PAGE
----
Bjørneboe, Gateavisa, and post-anarchism
Is it possible that traits from anarchism still have great validity for some of us today?
The 20-page "PERSPECTIVE" of this issue is devoted Jens Bjørneboe. He would turn 100 in October. It is also 50 years ago Gateavisa was established. They both promoted anarchism at the time. But how relevant is it to be an anarchist today?
Bjørneboe spoke at the time in 1971 to the Norwegian Student Society in Oslo that «a society is a healthy society only to the extent that it shows anarchist traits». Here anarchism is more of an adjective, as is the extent to which a society manages to be democratic.
I perceive anarchism as freedom and solidarity, and as Bjørneboe said, “it only exists degrees of freedom». And freedom must be concrete, not abstract or too idealistic. As he told the students, Leninist communism is "anti-freedom."
A couple of years earlier, he left the character Ilja in the novel Powder Tower (1969) tell of his time as a Russian persecuted anarchist: Marx believed that the ultimate goal of communism was the dissolution of centralized state power. But Lenin "created hatred of the intellectuals" and "the myth of the unreliability of the intellectuals." Ilja i Powder Tower also refers to Rosa Luxemburg: "Lenin's terrorist medicine was worse than the disease to be cured." Here, as in the other two books in the trilogy "The History of Bestiality", there are also plenty of examples of how evil or cynically cruel people can become - individually or as a herd and people. Any deviant or anarchist is an easy victim of torture and persecution. In addition to Ilja, Bjørneboe also gives a "lecture" about the executioner's history - among the insane in the asylum in the old gunpowder tower. The history of bestiality is now played at Det Norske Teatret and is based on this second book in the trilogy.
From the more conservative side, anarchists are detested as "nihilists» - a term also used by the court system for Bjørneboe in the trial of the pornographic book Without a thread. Well, Bjørneboe found in a lexicon "nihilism" explained as "A philosophical direction that refuses to acknowledge inherited, handed down and conventional 'truths' until one has even examined their 'truth content'". Yes, one often hates the irreverent critical intelligence.
Bjørneboe describes in another essay, Anarchism as a future, how the many anarchist variants wanted a reduction of state power, the 'static' as it is derived from 'state'. Bjørneboe envisioned "a horizontal society, divided into free, independent municipalities or federations". For anarchism is both local and international, as we with COVID-19 need a health cooperation locally - but not least internationally and federally.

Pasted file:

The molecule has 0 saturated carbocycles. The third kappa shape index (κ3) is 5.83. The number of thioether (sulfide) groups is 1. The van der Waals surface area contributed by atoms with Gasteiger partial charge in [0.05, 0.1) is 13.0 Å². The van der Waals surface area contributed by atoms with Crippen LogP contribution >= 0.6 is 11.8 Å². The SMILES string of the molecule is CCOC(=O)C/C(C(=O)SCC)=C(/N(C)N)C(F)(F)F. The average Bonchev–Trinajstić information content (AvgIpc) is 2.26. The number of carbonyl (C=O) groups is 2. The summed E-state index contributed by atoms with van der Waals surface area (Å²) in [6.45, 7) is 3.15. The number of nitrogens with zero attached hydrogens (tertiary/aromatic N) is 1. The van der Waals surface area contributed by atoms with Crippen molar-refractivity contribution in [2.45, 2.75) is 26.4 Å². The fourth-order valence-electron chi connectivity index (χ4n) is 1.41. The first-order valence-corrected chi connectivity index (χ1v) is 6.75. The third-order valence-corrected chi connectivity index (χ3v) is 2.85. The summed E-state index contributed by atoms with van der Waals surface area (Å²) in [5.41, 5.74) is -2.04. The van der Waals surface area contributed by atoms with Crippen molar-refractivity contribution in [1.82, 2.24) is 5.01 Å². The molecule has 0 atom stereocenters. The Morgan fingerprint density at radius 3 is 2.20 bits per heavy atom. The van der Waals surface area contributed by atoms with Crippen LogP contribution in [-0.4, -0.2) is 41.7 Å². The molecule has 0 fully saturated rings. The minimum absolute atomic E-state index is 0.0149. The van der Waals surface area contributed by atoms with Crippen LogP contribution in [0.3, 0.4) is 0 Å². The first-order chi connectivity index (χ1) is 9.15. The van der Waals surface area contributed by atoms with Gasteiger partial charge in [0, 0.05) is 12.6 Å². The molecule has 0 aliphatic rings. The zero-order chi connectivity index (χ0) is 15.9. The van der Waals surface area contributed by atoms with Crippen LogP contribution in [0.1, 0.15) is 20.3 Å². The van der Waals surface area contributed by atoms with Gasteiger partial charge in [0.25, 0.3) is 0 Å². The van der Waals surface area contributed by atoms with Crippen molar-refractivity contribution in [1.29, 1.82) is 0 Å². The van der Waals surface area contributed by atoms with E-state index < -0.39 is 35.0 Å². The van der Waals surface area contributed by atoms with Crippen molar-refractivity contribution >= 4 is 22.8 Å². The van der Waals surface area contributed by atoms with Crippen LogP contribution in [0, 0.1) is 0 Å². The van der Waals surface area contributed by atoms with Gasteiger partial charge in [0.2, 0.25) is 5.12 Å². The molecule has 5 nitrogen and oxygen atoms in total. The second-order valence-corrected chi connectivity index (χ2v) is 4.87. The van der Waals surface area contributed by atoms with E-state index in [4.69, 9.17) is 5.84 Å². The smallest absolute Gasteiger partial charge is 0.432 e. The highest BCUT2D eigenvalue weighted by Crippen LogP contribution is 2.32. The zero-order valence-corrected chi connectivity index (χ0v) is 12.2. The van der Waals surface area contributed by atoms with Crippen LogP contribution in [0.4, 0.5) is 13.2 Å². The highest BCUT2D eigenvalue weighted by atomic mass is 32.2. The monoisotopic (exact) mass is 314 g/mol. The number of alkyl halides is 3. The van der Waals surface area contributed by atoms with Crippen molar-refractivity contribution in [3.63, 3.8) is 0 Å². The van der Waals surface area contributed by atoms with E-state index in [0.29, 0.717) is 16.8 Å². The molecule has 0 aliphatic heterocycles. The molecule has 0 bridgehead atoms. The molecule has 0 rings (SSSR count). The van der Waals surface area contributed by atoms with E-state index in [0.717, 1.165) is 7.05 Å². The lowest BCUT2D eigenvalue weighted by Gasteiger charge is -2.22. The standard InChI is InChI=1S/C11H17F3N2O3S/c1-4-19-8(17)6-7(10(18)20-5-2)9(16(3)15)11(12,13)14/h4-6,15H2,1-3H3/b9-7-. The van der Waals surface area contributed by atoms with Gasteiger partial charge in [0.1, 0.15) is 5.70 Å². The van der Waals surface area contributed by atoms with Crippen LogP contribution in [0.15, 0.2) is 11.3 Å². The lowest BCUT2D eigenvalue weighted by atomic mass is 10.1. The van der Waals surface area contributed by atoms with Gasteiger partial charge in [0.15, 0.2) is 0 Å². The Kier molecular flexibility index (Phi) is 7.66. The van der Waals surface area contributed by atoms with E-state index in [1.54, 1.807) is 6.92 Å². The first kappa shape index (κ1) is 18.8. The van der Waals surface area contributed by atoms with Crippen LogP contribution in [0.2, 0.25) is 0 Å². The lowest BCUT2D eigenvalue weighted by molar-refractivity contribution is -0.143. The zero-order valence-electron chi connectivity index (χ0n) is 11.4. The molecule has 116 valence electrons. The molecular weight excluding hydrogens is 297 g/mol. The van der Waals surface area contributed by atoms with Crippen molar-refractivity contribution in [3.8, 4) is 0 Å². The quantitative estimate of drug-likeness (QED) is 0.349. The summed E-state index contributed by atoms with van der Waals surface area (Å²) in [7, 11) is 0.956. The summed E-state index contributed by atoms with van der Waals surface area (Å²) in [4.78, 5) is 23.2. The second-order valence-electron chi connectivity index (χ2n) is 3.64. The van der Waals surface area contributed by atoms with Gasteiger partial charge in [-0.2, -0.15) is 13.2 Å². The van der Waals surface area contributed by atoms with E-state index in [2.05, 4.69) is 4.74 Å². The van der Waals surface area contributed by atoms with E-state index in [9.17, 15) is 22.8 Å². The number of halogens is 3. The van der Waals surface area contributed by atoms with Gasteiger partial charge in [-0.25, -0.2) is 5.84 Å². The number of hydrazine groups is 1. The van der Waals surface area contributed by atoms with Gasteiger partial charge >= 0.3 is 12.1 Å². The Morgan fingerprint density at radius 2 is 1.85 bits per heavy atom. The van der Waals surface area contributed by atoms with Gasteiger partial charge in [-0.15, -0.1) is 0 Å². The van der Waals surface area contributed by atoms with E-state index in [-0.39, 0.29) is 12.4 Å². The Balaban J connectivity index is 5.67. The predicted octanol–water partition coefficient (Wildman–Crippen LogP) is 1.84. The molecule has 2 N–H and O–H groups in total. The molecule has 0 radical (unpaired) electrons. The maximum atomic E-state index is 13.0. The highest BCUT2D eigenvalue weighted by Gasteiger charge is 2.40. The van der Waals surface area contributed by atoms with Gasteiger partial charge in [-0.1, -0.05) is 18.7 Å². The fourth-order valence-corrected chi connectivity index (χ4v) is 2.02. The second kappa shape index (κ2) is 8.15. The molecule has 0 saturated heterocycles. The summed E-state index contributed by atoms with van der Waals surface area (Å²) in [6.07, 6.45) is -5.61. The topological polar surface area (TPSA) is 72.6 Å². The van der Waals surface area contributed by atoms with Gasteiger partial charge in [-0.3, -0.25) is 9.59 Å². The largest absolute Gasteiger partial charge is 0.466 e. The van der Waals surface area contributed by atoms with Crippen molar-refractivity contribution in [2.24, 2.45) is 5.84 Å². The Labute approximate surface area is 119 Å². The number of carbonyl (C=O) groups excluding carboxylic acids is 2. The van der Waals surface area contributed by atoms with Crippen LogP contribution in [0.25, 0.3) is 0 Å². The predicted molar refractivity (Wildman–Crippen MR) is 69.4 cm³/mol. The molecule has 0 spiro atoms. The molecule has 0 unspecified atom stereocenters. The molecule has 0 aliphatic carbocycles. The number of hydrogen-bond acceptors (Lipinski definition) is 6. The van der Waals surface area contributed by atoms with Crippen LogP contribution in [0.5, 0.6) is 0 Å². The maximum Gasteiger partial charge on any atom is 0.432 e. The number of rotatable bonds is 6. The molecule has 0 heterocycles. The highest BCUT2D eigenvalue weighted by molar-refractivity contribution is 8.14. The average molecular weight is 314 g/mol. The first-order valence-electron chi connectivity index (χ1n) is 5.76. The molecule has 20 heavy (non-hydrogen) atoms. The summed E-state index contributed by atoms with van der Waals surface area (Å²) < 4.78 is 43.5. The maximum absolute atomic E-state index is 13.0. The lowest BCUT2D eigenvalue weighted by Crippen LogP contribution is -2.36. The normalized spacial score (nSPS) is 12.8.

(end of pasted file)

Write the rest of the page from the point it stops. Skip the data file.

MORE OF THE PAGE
Lenin described anarchism as both "a bourgeois prejudice" and "one of the childhood diseases of radicalism" - which would die out by itself. Well, both the Soviet Union and the United States forcibly removed the anarchists.
Bjrneboe, for his part, described anarchism as the only attempt at libertarian socialism. At nytid.no you will find several of his articles from our predecessor Orientering, as the series «socialism and freedom» about this.
About the future, he assumed that anarchism would be "the most vital political impulse from now on."
The most prominent first thinkers of anarchism were Pierre-Joseph Proudhon, Mikhail Bakunin, Peter Kropotkin and Leo Tolstoy. As you could read about where Pax Forlag published Daniel Anarchist reading book (1970) by Strand / Astorp. Interesting is a quote in Guerin's book that can shed light on Bjørneboe's interest in deviants and criminals: "The criminal is the unauthorized criminal, who has lacked skill, luck or the opportunity to express his crime within the power structure."
Anarchists are rebellious individuals, communists, "intruders of intelligence", maladapted - or as Proudhon is referred to anarchism, they have an opposition to «being controlled, that is to be watched, inspected, spied on, directed, given laws and rules for, fenced, taught, preached for, controlled, assessed, judged, censored, commanded - by people who do not have the right, knowledge or good enough qualities for it […] ».